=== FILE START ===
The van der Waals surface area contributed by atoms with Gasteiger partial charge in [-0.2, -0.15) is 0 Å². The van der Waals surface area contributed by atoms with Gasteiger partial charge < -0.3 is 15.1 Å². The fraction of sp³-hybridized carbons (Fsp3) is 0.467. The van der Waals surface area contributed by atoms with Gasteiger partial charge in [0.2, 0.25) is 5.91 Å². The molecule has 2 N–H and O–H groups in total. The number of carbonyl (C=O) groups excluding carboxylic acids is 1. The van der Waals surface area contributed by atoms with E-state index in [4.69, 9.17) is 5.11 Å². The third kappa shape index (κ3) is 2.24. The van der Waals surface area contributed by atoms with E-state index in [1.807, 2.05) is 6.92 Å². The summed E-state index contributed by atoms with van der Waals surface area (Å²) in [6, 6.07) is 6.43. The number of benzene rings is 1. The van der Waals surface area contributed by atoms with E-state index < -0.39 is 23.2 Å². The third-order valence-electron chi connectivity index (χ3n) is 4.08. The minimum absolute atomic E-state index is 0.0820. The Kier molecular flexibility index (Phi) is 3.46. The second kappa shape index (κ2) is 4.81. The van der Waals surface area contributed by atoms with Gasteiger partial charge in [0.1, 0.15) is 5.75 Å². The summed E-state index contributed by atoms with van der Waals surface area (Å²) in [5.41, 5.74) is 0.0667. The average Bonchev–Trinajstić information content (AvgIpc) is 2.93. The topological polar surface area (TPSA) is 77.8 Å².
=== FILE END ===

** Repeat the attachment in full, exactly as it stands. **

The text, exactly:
The van der Waals surface area contributed by atoms with Gasteiger partial charge in [-0.2, -0.15) is 0 Å². The van der Waals surface area contributed by atoms with Gasteiger partial charge < -0.3 is 15.1 Å². The fraction of sp³-hybridized carbons (Fsp3) is 0.467. The van der Waals surface area contributed by atoms with Gasteiger partial charge in [0.2, 0.25) is 5.91 Å². The molecule has 2 N–H and O–H groups in total. The number of carbonyl (C=O) groups excluding carboxylic acids is 1. The van der Waals surface area contributed by atoms with E-state index in [4.69, 9.17) is 5.11 Å². The third kappa shape index (κ3) is 2.24. The van der Waals surface area contributed by atoms with E-state index in [1.807, 2.05) is 6.92 Å². The summed E-state index contributed by atoms with van der Waals surface area (Å²) in [6, 6.07) is 6.43. The number of benzene rings is 1. The van der Waals surface area contributed by atoms with E-state index < -0.39 is 23.2 Å². The third-order valence-electron chi connectivity index (χ3n) is 4.08. The minimum absolute atomic E-state index is 0.0820. The Kier molecular flexibility index (Phi) is 3.46. The second kappa shape index (κ2) is 4.81. The van der Waals surface area contributed by atoms with Gasteiger partial charge in [0.1, 0.15) is 5.75 Å². The summed E-state index contributed by atoms with van der Waals surface area (Å²) in [5.41, 5.74) is 0.0667. The average Bonchev–Trinajstić information content (AvgIpc) is 2.93. The topological polar surface area (TPSA) is 77.8 Å².